Lies do victims’ case no good

Gayle Hunter has done women in the Borders and beyond a grave disservice.

Her accusations of domestic abuse against her former partner were – to paraphrase Sheriff Kevin Drummond – a pack of lies. Earlier this week he quite rightly sent her to prison – after all, Hunter’s lies had resulted in a man being held in custody for 16 hours.

Her mother, Elsie, escaped incarceration for her lesser role in the plot with a community payback order.

Let’s make one thing absolutely clear. The vast majority of allegations of domestic abuse, violence or even worse made by women against men are true. Indeed, studies show that many victims don’t report these crimes for fear of not being believed.

To be fair, the police have made strenuous efforts over the years to rectify the situation by adopting a more sympathetic attitude when female victims come forward.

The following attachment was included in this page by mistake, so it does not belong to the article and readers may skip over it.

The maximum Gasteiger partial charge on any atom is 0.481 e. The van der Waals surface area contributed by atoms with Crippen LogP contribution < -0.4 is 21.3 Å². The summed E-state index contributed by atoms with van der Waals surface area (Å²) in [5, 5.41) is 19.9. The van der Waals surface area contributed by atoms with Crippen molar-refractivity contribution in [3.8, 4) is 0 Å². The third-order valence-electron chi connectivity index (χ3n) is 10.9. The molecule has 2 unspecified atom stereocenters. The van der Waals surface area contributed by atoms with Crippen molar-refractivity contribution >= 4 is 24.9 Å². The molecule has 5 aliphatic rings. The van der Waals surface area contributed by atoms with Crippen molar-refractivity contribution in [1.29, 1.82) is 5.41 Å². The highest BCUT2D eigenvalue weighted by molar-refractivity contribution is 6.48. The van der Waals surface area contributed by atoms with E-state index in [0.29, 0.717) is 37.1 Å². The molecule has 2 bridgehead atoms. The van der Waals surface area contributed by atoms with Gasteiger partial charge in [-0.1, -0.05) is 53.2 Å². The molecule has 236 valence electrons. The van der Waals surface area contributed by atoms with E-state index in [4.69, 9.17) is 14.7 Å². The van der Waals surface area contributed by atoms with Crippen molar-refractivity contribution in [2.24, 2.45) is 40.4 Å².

But Gayle Hunter’s “truly wicked” actions could have an adverse effect.

Is it beyond the bounds of possibility that a lay juror – man or woman – might be swayed by this episode when trying a future case, allowing the guilty to go free, despite being urged by judge or sheriff to return verdicts purely on what they have heard in the courtroom?

Something for Hunter to ponder as she languishes in a prison cell.